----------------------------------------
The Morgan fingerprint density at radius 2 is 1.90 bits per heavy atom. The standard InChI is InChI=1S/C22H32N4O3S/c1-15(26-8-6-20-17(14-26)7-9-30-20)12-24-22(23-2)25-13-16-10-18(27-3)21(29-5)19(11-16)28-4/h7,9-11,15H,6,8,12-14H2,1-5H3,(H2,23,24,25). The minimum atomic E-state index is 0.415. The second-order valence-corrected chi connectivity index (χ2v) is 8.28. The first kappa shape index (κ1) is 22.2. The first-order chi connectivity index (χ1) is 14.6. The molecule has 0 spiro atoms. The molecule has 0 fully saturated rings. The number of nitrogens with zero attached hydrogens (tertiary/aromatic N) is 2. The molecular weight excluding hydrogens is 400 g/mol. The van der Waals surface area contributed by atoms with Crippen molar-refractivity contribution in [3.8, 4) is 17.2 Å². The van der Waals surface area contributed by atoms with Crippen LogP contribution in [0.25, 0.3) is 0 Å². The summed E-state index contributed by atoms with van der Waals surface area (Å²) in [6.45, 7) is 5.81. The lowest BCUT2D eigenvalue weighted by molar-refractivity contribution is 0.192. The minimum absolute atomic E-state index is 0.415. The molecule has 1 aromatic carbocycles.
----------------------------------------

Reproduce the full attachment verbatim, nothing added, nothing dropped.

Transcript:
The Morgan fingerprint density at radius 2 is 1.90 bits per heavy atom. The standard InChI is InChI=1S/C22H32N4O3S/c1-15(26-8-6-20-17(14-26)7-9-30-20)12-24-22(23-2)25-13-16-10-18(27-3)21(29-5)19(11-16)28-4/h7,9-11,15H,6,8,12-14H2,1-5H3,(H2,23,24,25). The minimum atomic E-state index is 0.415. The second-order valence-corrected chi connectivity index (χ2v) is 8.28. The first kappa shape index (κ1) is 22.2. The first-order chi connectivity index (χ1) is 14.6. The molecule has 0 spiro atoms. The molecule has 0 fully saturated rings. The number of nitrogens with zero attached hydrogens (tertiary/aromatic N) is 2. The molecular weight excluding hydrogens is 400 g/mol. The van der Waals surface area contributed by atoms with Crippen molar-refractivity contribution in [3.8, 4) is 17.2 Å². The van der Waals surface area contributed by atoms with Crippen LogP contribution in [0.25, 0.3) is 0 Å². The summed E-state index contributed by atoms with van der Waals surface area (Å²) in [6.45, 7) is 5.81. The lowest BCUT2D eigenvalue weighted by molar-refractivity contribution is 0.192. The minimum absolute atomic E-state index is 0.415. The molecule has 1 aromatic carbocycles.